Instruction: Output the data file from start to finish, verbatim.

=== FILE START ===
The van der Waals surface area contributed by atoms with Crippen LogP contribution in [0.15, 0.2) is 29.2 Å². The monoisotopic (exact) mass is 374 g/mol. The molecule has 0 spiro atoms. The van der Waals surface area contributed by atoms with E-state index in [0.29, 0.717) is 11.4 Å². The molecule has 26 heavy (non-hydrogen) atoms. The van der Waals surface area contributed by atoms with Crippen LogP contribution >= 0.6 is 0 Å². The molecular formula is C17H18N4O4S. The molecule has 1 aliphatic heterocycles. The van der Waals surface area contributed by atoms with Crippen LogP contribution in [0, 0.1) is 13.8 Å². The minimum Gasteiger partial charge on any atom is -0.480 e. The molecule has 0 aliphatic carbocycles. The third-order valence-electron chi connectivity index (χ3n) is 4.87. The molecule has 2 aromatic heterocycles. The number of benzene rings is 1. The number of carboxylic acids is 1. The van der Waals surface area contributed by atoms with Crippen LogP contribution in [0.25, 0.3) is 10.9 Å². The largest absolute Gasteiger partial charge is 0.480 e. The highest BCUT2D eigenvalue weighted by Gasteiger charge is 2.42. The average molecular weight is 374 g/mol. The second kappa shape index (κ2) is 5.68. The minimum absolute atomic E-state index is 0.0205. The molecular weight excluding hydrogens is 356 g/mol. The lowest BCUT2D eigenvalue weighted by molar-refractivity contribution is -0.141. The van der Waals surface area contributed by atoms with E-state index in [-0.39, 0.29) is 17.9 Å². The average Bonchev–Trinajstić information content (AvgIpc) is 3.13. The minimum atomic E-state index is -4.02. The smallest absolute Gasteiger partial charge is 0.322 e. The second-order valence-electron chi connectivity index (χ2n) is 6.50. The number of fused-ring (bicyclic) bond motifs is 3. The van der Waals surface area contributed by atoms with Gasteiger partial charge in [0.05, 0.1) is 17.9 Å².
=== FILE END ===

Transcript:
The van der Waals surface area contributed by atoms with Crippen LogP contribution in [0.15, 0.2) is 29.2 Å². The monoisotopic (exact) mass is 374 g/mol. The molecule has 0 spiro atoms. The van der Waals surface area contributed by atoms with E-state index in [0.29, 0.717) is 11.4 Å². The molecule has 26 heavy (non-hydrogen) atoms. The van der Waals surface area contributed by atoms with Crippen LogP contribution >= 0.6 is 0 Å². The molecular formula is C17H18N4O4S. The molecule has 1 aliphatic heterocycles. The van der Waals surface area contributed by atoms with Crippen LogP contribution in [0, 0.1) is 13.8 Å². The minimum Gasteiger partial charge on any atom is -0.480 e. The molecule has 0 aliphatic carbocycles. The third-order valence-electron chi connectivity index (χ3n) is 4.87. The molecule has 2 aromatic heterocycles. The number of benzene rings is 1. The number of carboxylic acids is 1. The van der Waals surface area contributed by atoms with Crippen LogP contribution in [0.25, 0.3) is 10.9 Å². The largest absolute Gasteiger partial charge is 0.480 e. The highest BCUT2D eigenvalue weighted by Gasteiger charge is 2.42. The average molecular weight is 374 g/mol. The second kappa shape index (κ2) is 5.68. The minimum absolute atomic E-state index is 0.0205. The molecular weight excluding hydrogens is 356 g/mol. The lowest BCUT2D eigenvalue weighted by molar-refractivity contribution is -0.141. The van der Waals surface area contributed by atoms with E-state index in [-0.39, 0.29) is 17.9 Å². The average Bonchev–Trinajstić information content (AvgIpc) is 3.13. The minimum atomic E-state index is -4.02. The smallest absolute Gasteiger partial charge is 0.322 e. The second-order valence-electron chi connectivity index (χ2n) is 6.50. The number of fused-ring (bicyclic) bond motifs is 3. The van der Waals surface area contributed by atoms with Gasteiger partial charge in [0.05, 0.1) is 17.9 Å².